It sounds wonderful on paper. In reality, for many it is a disaster. It sets young people and families up for failure.


How does any reform in Suffolk County have a chance of success when we have a County Executive who is squeezing as much money as he can out of major departments that are set up to help people?


Probation and other human service departments are being cut. Personnel who are expensive (and experienced) are being urged out and are not being replaced. Those who stay are being asked to do more for less.


Contracted agencies are being abused beyond belief. They are expected to be creative, cost effective and extremely efficient with budgets that are scandalously inhumane. The salaries that they expect college graduates to accept for very demanding work could not be lived on unless one lived in the mountains of the Ukraine.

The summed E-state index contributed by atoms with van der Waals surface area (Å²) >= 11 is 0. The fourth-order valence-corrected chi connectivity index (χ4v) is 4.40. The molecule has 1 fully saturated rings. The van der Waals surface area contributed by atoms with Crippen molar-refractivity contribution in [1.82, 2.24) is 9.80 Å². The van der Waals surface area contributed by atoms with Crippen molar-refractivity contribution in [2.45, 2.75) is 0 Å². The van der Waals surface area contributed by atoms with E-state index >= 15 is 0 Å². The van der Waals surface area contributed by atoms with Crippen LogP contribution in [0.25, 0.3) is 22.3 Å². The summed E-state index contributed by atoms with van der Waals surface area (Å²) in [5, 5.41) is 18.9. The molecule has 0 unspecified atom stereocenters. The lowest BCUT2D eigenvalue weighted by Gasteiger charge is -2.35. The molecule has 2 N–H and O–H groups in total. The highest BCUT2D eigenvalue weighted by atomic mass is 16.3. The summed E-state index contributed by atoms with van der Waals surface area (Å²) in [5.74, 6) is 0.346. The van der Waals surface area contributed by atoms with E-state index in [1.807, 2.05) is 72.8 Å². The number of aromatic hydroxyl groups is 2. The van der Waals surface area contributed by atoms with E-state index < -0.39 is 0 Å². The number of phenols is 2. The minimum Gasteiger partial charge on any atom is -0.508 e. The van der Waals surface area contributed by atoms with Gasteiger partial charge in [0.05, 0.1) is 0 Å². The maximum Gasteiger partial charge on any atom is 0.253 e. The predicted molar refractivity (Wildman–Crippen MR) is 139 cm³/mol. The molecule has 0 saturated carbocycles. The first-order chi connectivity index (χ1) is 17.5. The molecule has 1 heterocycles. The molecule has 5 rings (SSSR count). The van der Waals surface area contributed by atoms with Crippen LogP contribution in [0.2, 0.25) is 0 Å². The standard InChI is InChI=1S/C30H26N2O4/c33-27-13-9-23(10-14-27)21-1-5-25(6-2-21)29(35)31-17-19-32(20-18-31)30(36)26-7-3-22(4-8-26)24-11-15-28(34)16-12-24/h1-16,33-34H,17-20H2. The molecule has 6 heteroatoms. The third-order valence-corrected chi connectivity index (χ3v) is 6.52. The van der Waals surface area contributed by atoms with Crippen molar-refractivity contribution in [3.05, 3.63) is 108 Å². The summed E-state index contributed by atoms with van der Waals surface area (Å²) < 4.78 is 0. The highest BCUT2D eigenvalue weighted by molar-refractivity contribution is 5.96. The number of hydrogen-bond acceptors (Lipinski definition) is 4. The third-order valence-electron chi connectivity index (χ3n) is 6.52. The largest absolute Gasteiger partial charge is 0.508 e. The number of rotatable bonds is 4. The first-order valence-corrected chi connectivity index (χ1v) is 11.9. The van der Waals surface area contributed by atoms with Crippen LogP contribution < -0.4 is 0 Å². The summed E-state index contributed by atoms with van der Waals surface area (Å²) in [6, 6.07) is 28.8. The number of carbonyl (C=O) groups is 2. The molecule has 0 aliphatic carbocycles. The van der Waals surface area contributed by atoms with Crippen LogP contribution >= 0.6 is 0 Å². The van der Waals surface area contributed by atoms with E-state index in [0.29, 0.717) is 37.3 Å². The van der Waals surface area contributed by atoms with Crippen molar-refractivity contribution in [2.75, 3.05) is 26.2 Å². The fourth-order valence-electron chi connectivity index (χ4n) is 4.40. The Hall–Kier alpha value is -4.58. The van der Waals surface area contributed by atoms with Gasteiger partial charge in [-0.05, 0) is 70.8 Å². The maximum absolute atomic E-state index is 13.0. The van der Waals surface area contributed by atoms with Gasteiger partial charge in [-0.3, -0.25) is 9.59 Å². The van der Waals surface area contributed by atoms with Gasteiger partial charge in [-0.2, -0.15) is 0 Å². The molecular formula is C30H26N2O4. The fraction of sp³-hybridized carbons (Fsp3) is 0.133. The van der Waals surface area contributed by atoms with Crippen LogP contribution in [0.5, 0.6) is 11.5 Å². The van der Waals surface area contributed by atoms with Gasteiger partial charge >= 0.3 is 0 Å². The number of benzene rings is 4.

We will see fewer and fewer agencies that are able to tolerate this injustice. Those human services that can endure this social mayhem will employ people that do not have the appropriate credentials to do what must be done.


The chaos this new PINS reform legislation is going to cause in our county will have cataclysmic consequences.


The one thing that parents had in Suffolk County that could assist them with their out of control children was PINS and PINS diversion. Although it was weak and oftentimes inadequate, at least it was something. When a cooperative effort was employed, it was effective and helpful. Unfortunately, that didn't happen as often as was needed, but it was something.